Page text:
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Parsons' mother shares powerful story of love and coping
By Brock Weir
They mean well, but sometimes they don't think before the words pass their lips.
They are looking to comfort, but their efforts can often compound the problem.
“Look at you, Leah,” Leah Parsons recalls a fellow mom saying to her at one of her daughter's basketball games. “God only gives you what you can handle.”
Parsons, whose daughter Rehteah took her own life after seventeen months of torment following sexual assault and cyber-bullying, simply couldn't hold her tongue any longer.
“I said, ‘Really?'” she continued. “So, did God miss Rehteah? Because he gave her more than she could handle”
Ms. Parsons delivered a powerful message to students and parents.
Speaking with students earlier in the day on the circumstances which led up to Rehteah taking her own life in 2016, aged just 17, by the time parents joined their kids for the evening summit, Ms. Parsons switched gears the power of healing.
It was “less heavy,” she said. Perhaps, but it was no less powerful for the audience.
“I know in my heart of hearts that is not what she wanted,” said Leah. “If she could have changed in the next moment, she would have. Unlike a lot of people who suffer in silence, Rehteah did not suffer in silence. She spoke out and shared all those horrible thoughts and scary thoughts she was having with me on a regular basis.”
Leah remembered her daughter as a “very cautious child” who always watched everything very closely before putting herself into any situation.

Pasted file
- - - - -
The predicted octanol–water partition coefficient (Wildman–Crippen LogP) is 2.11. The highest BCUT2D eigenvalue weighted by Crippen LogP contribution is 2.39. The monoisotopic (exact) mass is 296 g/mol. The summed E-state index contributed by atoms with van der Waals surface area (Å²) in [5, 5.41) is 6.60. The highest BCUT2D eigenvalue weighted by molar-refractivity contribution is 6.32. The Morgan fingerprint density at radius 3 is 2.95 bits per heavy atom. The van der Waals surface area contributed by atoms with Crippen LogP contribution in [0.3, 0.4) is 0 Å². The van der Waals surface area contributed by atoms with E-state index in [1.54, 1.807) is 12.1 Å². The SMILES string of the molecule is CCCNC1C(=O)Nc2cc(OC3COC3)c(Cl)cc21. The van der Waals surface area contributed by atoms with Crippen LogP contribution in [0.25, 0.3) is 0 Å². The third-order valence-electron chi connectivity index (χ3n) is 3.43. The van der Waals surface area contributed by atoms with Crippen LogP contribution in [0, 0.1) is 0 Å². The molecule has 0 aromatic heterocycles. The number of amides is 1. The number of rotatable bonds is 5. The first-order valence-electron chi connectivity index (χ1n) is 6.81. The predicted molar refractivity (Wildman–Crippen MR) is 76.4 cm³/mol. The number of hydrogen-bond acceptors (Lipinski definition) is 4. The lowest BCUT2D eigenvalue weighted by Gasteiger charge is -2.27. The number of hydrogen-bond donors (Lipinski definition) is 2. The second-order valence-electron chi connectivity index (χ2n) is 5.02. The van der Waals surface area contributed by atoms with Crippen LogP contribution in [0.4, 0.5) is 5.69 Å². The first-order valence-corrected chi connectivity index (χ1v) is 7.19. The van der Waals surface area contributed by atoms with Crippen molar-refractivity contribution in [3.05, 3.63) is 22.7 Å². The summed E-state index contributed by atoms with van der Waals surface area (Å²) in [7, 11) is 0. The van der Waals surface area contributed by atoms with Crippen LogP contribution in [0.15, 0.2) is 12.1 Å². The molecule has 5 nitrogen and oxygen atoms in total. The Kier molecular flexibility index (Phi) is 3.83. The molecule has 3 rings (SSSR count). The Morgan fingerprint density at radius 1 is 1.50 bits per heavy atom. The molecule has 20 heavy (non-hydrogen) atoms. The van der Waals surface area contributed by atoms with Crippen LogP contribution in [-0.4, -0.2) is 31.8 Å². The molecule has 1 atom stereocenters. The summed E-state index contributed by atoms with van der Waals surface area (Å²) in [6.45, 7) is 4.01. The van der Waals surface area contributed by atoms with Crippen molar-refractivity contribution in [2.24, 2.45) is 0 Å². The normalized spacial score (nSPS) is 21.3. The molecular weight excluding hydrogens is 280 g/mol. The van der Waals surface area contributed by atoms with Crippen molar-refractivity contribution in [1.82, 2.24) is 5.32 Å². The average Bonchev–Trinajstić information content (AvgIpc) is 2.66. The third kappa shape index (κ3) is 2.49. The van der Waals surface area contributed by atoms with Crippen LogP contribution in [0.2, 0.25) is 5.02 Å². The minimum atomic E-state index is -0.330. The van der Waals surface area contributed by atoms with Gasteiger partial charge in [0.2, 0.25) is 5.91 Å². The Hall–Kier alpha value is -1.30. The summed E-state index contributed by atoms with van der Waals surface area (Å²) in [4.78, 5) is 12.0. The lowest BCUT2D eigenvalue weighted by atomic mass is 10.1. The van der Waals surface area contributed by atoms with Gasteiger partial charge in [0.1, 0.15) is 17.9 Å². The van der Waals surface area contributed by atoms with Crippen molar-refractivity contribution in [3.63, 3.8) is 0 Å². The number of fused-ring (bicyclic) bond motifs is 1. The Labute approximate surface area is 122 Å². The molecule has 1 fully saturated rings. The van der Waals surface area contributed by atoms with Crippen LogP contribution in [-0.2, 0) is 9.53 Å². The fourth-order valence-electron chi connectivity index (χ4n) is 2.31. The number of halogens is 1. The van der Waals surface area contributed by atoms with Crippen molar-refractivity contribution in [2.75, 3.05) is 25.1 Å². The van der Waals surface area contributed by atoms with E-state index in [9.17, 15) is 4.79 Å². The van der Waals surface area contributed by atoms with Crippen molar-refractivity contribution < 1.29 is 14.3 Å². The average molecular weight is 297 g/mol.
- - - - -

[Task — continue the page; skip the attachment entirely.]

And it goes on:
She settled into her hometown at the age of five and went all through elementary school with the same circle of friends, kept top marks, and harboured ambitions of being a marine biologist. Leah says she was just starting to find herself in her first year of high school when she and a friend went to a sleepover at a friend's house.
“She obviously felt very comfortable and safe in her peer group that day because, if she didn't, she wouldn't have put herself in a vulnerable position,” said Leah. “She didn't even know what the alcohol would do to her body. Everything I had taught her about how to be safe went out the window because suddenly she was intoxicated. At some point, two other males showed up [and there were] four males, two females drinking.”
The mother of one of the teens came home, she said, went to bed, and the girl that accompanied Rehteah to the party left her there with the others.
“Rehteah was assaulted that night by four males,” said Leah. “Somebody thought it would be a good idea to take a picture of her assault, so a photo was taken, the boys went to school, told a story of the party girl, the slut, and, in the community Rehteah loved her whole life, suddenly she had no value because she had been labelled. We all know what happens with labels – everyone else jumped in and Rehteah became a target of really cruel harassment.”
Rehteah struggled with this for 17 months, putting herself in hospital because she was terrified by her own thoughts. The hospital treating her didn't have trauma-informed care, said Leah, and as they were not treating her for her trauma she came out worse than when she went in.